From Tanga, an uneventful town, we booked a flight on a teeny tiny ten passenger plane to the island of Pemba. We arrived of course without any hotel reservations, etc., just a plan for scuba diving and beach relaxing. We were quickly informed that scuba diving was very costly and there weren’t many beaches on the island of Pemba, let alone resorts to stay in. There are a few shoddy guest houses and two really swank hotels that we could not afford, but Steve had done some research and found a promising scuba diving outfit that also had just built a “new resort” on one of the only stretches of beach in Pemba. So, we set off for the place known as Swahili Divers, which of course was on the complete opposite side of the island from the airport and would cost us half of the very small amount of money we brought with us just to pay the taxi. There are no ATM’s on Pemba…and no electricity for that matter, those who have it run off of generators…so we prayed Swahili Divers would take credit cards! Our taxi driver was a sweet old man who had lived on the island most of his 60 plus years and had only been off the island to visit the neighboring island of Zanzibar. That’s it. He’s never been anywhere else. Anyway, we were only a few minutes into the drive when pieces of his car, which was a decent car, started falling off. No bother, he would stop the car, throw it reverse, pick up the part, put it back on and off we went. This happened a few times with the headlight cover and finally he pounded it on so hard that the thing dented and stuck into place. The drive across the island was beautiful and all in all took around an hour and a half. We passed through one “town” along the way, which was considered the capital and that’s it. Not much happening on Pemba. Our driver had never been to Swahili Diver’s new beach location so of course didn’t know the road very well. Needless to say, he was driving entirely too fast down a dirt road and didn’t notice the huge ruts in the road, so the car essentially bottomed out and we were stuck. We then spent the next 20 minutes digging and pushing the car to get it unstuck. That’s first class traveling when you have to dig out your own hired taxi.

Swahili Divers turned out to be a God-send. We arrived without reservations which was a huge risk since accommodation on Pemba is slim to none. But, they had room for us and put us up in our own huge bungalow. The place was brand new and still being built, so not all of the kinks were worked out just yet, but it didn’t matter to us. We had a huge bed, a cool looking outdoor shower, and dinner on the table. Emma, the manager, was extremely good to us and helped us settle in nicely. She introduced us to her companion Stuart who would be our dive master for our scuba diving. Both are originally from Zimbabwe and we had some amazing and very educating discussions with both of them about their homeland. It’s incredibly sad to hear what has happened to a country that was once one of the most thriving countries in Africa.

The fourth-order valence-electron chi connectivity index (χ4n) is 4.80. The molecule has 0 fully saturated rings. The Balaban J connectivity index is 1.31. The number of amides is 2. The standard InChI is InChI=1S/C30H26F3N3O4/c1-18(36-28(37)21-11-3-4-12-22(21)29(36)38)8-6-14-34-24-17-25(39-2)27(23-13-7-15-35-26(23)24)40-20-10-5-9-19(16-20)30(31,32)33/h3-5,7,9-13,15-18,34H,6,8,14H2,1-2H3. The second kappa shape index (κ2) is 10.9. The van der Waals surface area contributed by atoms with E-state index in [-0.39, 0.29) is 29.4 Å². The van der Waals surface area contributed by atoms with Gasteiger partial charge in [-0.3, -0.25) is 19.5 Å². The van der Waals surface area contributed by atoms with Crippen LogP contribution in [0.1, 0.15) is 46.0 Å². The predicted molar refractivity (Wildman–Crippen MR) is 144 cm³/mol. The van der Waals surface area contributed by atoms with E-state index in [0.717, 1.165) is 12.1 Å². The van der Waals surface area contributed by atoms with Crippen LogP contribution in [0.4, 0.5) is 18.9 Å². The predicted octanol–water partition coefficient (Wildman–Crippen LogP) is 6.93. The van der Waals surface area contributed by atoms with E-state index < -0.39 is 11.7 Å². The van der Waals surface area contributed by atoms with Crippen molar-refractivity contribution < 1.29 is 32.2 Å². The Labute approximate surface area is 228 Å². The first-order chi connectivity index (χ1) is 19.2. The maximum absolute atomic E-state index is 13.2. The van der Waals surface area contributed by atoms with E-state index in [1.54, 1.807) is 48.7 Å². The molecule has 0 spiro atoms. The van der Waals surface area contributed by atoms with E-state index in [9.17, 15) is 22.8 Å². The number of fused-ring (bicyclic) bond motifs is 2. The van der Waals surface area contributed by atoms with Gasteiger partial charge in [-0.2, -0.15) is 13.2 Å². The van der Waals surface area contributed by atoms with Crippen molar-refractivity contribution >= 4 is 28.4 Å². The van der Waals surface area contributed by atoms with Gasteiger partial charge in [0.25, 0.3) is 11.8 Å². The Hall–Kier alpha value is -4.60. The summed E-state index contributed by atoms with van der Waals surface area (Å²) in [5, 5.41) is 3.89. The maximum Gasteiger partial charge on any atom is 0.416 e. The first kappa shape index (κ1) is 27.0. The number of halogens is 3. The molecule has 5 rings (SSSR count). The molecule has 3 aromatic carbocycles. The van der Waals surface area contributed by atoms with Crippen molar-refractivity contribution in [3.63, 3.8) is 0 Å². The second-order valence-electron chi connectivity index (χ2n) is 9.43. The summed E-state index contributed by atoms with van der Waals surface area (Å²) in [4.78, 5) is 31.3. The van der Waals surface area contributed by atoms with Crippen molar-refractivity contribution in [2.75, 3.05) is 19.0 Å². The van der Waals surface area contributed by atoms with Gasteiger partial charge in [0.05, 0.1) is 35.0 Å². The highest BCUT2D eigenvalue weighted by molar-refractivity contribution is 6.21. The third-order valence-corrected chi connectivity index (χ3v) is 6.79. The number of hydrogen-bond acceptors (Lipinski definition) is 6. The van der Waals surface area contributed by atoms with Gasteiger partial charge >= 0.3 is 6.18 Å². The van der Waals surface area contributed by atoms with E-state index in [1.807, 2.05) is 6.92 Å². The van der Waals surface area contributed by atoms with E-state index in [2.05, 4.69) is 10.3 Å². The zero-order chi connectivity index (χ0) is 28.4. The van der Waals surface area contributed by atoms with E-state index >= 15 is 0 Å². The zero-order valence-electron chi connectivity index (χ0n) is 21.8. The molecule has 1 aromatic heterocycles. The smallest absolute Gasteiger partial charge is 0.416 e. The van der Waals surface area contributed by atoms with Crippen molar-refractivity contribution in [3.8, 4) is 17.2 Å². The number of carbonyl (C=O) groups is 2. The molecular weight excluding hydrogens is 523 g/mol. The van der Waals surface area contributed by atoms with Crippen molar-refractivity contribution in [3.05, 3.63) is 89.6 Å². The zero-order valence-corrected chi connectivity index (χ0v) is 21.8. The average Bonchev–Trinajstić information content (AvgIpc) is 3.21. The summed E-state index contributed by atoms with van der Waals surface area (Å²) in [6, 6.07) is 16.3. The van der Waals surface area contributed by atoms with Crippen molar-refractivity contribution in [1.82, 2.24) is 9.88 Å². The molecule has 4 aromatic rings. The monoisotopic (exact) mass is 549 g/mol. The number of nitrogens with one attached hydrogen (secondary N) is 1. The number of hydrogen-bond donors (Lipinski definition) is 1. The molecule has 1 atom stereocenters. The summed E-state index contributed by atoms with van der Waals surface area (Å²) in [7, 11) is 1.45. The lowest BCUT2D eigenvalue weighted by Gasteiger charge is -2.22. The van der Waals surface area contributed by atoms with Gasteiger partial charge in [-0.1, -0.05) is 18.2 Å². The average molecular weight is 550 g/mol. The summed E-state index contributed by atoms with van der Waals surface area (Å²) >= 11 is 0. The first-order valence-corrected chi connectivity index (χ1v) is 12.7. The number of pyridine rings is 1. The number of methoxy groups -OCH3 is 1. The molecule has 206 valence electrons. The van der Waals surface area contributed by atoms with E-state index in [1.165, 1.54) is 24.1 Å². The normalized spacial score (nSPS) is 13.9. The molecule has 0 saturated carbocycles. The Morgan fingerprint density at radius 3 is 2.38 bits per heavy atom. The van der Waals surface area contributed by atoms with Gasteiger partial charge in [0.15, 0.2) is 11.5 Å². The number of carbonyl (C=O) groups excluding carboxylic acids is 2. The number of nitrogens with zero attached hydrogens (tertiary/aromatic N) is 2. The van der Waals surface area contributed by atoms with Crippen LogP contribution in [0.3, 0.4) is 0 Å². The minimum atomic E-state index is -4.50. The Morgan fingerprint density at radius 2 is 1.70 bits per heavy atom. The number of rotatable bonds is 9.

As for the scuba diving, all I have to say is AMAZING! Probably some of the best scuba diving we have ever done. Visibility was fantastic, the coral so beautiful and bright and the numerous fish…just awesome! Swahili Divers had their very own Dhow boat, so we were never crowded or diving with people we didn’t know. It was like having an ocean all to ourselves. The only down side would be the amount of sea urchins. We always had to walk across the coral in the morning to board the boat because of the low tide, which meant stepping over sea urchins. Sometimes if the water is a little deep it’s hard to see exactly where the urchins are-they appear to be all around you since water tends to magnify things. At one point while crossing the water, Christy froze in place and shouted that she didn’t want to move because she couldn’t tell where the sea urchins where. So, I impatiently told her to hold on to my shoulder an I would guide her and I groveled that there were no sea urchins where we were walking…then I immediately stepped on one. I had about five or six quills sting the side of my ankle. Christy, however escaped unharmed and she loves to make fun of me.

Our stay on Pemba just happened to be during the Thanksgiving holiday and so we were feeling a little homesick. The staff found out that we were missing a huge turkey dinner and though they didn’t have turkeys on Pemba, they had chickens. So, for dinner, we had fried chicken and french fries. That was close enough for Steve and I, so we chowed down our “African” Thanksgiving feast. A few hours later, Christy woke up with a terrible stomach ache. She made a bee line for the bathroom where the lovely African Thanksgiving dinner decided to come back up. She was sick for hours and continued having terrible stomach cramps into the next day. There were a few other guests who also got sick…must have been the chicken. She didn’t eat much for days, even after we left Pemba and headed for Zanzibar. Still, she was able to ralley and enjoy some great scuba diving over the next couple of days.

We had a great time on Pemba, mostly due to the staff of Swahili Divers. They made us feel like we were old friends and we have some great memories thanks to them!

“Where are your teachers?”

Friday, December 21st, 2007
After a relaxing five day stay in Amani, we decided our next destination would be the western side of the Usumbara mountains-Amani is on the eastern side.  We had heard of a farm in Loshoto that produced it's own jam, ... [Continue reading this entry]

Emau Hill and some amazing people

Friday, December 21st, 2007
We left our lovely beach paradise in Pimponi with fears of more African public transportation nightmares. Luckily for us, there was a school from Dar Es Salam that was camping at the grounds in Pimponi where we were staying and ... [Continue reading this entry]

The Dhala Dhala adventure

Tuesday, November 20th, 2007
Pimponi, where we are currently staying is a small town, not really town per se but a jumble of huts by the sea in Northeast Tanzania. Were staying at a really nice place called Pimponi beach lodge. They are like ... [Continue reading this entry]